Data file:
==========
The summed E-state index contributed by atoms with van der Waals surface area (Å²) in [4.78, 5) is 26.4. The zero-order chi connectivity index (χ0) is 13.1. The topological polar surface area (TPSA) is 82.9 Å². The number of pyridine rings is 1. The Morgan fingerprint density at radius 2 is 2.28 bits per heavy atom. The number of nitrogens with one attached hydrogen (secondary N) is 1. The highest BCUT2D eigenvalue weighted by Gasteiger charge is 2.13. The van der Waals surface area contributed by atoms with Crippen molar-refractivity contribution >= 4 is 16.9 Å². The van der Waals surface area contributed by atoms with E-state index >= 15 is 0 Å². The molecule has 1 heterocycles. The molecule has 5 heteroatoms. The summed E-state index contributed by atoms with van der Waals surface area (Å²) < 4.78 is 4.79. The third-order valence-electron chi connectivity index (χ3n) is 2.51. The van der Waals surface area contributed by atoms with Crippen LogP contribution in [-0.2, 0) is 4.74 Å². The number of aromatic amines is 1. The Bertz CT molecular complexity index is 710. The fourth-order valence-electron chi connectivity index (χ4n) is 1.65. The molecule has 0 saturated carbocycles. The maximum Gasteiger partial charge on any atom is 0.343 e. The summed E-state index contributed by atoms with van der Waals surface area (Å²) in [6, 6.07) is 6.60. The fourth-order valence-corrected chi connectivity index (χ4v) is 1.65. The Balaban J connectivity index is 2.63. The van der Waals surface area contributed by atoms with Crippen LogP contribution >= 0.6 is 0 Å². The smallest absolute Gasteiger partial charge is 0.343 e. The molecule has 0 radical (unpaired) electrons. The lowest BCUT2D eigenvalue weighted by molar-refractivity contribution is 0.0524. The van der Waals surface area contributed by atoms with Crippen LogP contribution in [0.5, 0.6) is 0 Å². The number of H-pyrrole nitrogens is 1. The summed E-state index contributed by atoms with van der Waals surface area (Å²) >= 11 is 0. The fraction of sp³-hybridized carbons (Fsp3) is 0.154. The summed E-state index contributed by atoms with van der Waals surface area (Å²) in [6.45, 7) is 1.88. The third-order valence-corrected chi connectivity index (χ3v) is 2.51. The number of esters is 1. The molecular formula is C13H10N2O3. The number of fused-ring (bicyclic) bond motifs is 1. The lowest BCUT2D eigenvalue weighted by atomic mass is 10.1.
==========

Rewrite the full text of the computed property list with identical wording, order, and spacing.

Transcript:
The summed E-state index contributed by atoms with van der Waals surface area (Å²) in [4.78, 5) is 26.4. The zero-order chi connectivity index (χ0) is 13.1. The topological polar surface area (TPSA) is 82.9 Å². The number of pyridine rings is 1. The Morgan fingerprint density at radius 2 is 2.28 bits per heavy atom. The number of nitrogens with one attached hydrogen (secondary N) is 1. The highest BCUT2D eigenvalue weighted by Gasteiger charge is 2.13. The van der Waals surface area contributed by atoms with Crippen molar-refractivity contribution >= 4 is 16.9 Å². The van der Waals surface area contributed by atoms with E-state index >= 15 is 0 Å². The molecule has 1 heterocycles. The molecule has 5 heteroatoms. The summed E-state index contributed by atoms with van der Waals surface area (Å²) < 4.78 is 4.79. The third-order valence-electron chi connectivity index (χ3n) is 2.51. The van der Waals surface area contributed by atoms with Crippen LogP contribution in [-0.2, 0) is 4.74 Å². The number of aromatic amines is 1. The Bertz CT molecular complexity index is 710. The fourth-order valence-electron chi connectivity index (χ4n) is 1.65. The molecule has 0 saturated carbocycles. The maximum Gasteiger partial charge on any atom is 0.343 e. The summed E-state index contributed by atoms with van der Waals surface area (Å²) in [6, 6.07) is 6.60. The fourth-order valence-corrected chi connectivity index (χ4v) is 1.65. The Balaban J connectivity index is 2.63. The van der Waals surface area contributed by atoms with Crippen LogP contribution >= 0.6 is 0 Å². The smallest absolute Gasteiger partial charge is 0.343 e. The molecule has 0 radical (unpaired) electrons. The lowest BCUT2D eigenvalue weighted by molar-refractivity contribution is 0.0524. The van der Waals surface area contributed by atoms with Crippen LogP contribution in [0.5, 0.6) is 0 Å². The number of H-pyrrole nitrogens is 1. The summed E-state index contributed by atoms with van der Waals surface area (Å²) >= 11 is 0. The fraction of sp³-hybridized carbons (Fsp3) is 0.154. The summed E-state index contributed by atoms with van der Waals surface area (Å²) in [6.45, 7) is 1.88. The third-order valence-corrected chi connectivity index (χ3v) is 2.51. The number of esters is 1. The molecular formula is C13H10N2O3. The number of fused-ring (bicyclic) bond motifs is 1. The lowest BCUT2D eigenvalue weighted by atomic mass is 10.1.